Gotta go now, but I'll be back later with more suggestions.

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Robert Montgomery was a good actor, adept at both polished light comedy (which seemed to be his casting specialty for a long while), as well as drama. Cast against type in 1937 as a charming psychopath in Night Must Fall he gives a commendable performance, though Dame May Whitty, as his victim, may well be his equal here.

 

The problem for me is that in his long career, primarily at MGM, Montgomery appeared in just so much puffery, a long collection of films that, in retrospect, blend into one another.

 

It's significant, I feel, that it was on a loan out from MGM, to Columbia for Here Comes Mr. Jordan, where the actor had one of his best remembered roles and performances.

 

His subjective camera directorial effort, Lady in the Lake, is an ambitious production. It also turns into a largely tiresome film, more of a mechanical technical exercise than it is a high voltage adaption of Chandler. Its greater fame than most Montgomery films is undoubtedly due more to the fact that all things film noir get attention from some noir fans today than it is to the quality of the final product.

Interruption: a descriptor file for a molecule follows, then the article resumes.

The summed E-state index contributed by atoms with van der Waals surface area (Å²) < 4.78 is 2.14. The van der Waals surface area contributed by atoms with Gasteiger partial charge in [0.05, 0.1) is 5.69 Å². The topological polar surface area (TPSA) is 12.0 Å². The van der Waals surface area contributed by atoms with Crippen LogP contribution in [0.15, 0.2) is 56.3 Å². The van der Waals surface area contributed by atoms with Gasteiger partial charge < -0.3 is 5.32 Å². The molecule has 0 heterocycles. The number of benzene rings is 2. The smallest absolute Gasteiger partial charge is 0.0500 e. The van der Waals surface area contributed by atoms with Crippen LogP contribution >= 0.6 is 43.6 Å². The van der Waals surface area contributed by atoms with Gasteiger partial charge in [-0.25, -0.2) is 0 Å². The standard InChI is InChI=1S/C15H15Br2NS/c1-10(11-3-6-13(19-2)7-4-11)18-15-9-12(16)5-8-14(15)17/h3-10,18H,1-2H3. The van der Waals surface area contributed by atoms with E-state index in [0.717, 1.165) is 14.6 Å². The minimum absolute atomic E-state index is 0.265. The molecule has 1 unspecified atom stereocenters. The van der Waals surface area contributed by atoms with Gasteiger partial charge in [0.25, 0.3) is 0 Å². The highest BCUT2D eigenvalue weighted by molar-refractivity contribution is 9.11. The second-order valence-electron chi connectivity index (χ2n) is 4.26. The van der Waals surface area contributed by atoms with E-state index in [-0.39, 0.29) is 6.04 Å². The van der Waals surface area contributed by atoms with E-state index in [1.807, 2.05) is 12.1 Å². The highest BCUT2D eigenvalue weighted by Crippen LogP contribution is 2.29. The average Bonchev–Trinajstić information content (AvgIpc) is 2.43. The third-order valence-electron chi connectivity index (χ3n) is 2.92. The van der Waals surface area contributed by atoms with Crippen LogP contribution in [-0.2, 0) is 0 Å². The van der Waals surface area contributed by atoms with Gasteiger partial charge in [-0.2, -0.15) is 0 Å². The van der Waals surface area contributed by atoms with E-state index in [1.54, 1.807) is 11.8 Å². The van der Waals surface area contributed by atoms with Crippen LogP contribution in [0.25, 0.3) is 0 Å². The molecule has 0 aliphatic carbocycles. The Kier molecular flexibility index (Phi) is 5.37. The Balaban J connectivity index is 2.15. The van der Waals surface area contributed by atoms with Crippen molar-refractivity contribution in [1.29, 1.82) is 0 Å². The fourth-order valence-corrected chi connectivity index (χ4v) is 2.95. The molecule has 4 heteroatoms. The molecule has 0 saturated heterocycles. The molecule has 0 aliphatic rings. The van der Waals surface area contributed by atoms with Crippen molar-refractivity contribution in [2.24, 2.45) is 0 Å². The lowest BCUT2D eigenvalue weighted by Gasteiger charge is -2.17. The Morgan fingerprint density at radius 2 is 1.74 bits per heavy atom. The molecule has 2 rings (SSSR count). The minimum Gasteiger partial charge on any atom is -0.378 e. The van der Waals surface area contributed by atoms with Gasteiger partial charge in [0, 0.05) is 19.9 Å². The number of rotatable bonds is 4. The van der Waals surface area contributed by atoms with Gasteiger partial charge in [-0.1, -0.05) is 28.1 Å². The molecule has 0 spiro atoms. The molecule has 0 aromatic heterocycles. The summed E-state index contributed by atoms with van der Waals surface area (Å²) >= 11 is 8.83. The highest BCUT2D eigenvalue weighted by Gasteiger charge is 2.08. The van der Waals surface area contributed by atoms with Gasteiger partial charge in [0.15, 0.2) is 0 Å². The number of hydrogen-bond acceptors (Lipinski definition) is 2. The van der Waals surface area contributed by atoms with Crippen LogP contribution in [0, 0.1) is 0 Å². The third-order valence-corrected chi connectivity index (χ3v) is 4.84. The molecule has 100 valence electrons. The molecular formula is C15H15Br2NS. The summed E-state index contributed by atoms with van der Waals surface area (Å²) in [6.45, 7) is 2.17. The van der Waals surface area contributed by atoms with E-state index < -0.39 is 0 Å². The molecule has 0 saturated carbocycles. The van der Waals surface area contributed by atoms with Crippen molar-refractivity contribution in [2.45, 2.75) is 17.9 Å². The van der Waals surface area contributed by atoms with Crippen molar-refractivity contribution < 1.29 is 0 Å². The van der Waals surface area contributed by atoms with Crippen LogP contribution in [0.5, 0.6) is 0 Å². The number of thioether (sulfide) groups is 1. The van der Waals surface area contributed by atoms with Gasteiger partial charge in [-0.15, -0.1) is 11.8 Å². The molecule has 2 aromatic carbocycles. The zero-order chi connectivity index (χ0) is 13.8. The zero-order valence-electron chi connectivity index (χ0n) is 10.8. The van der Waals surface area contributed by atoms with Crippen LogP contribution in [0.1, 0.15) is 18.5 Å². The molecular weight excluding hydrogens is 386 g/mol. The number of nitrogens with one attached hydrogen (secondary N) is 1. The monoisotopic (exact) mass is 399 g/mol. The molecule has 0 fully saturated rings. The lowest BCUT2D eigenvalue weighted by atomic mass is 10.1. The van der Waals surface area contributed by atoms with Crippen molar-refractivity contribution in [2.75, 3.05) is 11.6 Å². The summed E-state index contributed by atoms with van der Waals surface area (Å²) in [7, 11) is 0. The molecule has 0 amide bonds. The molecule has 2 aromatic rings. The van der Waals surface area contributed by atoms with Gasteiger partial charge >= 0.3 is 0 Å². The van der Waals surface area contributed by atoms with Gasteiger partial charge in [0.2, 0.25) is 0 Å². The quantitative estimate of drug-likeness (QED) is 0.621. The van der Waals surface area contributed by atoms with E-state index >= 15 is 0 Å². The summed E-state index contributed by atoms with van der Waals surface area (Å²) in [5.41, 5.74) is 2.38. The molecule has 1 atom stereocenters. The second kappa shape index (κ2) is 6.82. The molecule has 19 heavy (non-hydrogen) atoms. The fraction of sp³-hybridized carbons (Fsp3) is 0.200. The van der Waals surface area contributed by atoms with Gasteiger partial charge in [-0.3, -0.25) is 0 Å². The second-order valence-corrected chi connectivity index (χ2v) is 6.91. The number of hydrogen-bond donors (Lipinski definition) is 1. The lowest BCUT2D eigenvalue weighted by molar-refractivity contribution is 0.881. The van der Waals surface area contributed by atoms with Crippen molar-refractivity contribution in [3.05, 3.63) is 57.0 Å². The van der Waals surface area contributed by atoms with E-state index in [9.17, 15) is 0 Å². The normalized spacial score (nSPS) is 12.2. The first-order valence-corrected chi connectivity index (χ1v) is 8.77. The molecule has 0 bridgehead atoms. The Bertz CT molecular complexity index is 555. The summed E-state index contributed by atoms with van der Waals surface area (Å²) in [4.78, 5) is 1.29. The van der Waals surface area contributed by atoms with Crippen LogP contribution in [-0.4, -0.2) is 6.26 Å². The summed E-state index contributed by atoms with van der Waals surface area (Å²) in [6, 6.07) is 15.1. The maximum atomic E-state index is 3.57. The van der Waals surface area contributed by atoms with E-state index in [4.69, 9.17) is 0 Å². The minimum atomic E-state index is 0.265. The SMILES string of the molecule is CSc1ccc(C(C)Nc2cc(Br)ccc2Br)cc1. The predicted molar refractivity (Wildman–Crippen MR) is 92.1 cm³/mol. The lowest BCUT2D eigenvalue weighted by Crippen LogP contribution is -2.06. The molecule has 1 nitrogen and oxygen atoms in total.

"Lady" is the most famous of the actor's handful of directorial efforts, though it would be good to see Ride the Pink Horse again.

 

A final note: I always thought that Montgomery and Carole Lombard were a charming screen couple in Hitchcock's Mr. and Mrs. Smith. The material might be light weight but the two stars showed genuine chemistry, and there are some highly amusing moments to be found courtesy both performers. It's a shame it was their sole co-starring effort.